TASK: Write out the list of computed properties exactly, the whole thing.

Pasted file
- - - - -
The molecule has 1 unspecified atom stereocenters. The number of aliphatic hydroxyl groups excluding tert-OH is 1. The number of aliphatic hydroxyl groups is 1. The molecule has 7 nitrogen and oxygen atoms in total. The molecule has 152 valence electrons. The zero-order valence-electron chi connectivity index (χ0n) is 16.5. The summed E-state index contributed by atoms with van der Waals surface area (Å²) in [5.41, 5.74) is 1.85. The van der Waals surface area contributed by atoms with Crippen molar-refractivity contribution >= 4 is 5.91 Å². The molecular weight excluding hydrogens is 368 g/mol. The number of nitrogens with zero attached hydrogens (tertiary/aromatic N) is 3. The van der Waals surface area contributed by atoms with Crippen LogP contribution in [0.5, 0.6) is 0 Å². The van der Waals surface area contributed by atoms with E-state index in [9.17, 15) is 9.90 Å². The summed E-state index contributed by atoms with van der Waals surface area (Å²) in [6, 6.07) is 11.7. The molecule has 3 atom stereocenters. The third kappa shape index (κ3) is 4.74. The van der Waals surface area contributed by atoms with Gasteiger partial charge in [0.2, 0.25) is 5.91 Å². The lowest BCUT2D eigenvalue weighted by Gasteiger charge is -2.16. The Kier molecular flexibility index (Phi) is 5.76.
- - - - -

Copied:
The molecule has 1 unspecified atom stereocenters. The number of aliphatic hydroxyl groups excluding tert-OH is 1. The number of aliphatic hydroxyl groups is 1. The molecule has 7 nitrogen and oxygen atoms in total. The molecule has 152 valence electrons. The zero-order valence-electron chi connectivity index (χ0n) is 16.5. The summed E-state index contributed by atoms with van der Waals surface area (Å²) in [5.41, 5.74) is 1.85. The van der Waals surface area contributed by atoms with Crippen molar-refractivity contribution >= 4 is 5.91 Å². The molecular weight excluding hydrogens is 368 g/mol. The number of nitrogens with zero attached hydrogens (tertiary/aromatic N) is 3. The van der Waals surface area contributed by atoms with Crippen LogP contribution in [0.5, 0.6) is 0 Å². The van der Waals surface area contributed by atoms with E-state index in [9.17, 15) is 9.90 Å². The summed E-state index contributed by atoms with van der Waals surface area (Å²) in [6, 6.07) is 11.7. The molecule has 3 atom stereocenters. The third kappa shape index (κ3) is 4.74. The van der Waals surface area contributed by atoms with Gasteiger partial charge in [0.2, 0.25) is 5.91 Å². The lowest BCUT2D eigenvalue weighted by Gasteiger charge is -2.16. The Kier molecular flexibility index (Phi) is 5.76.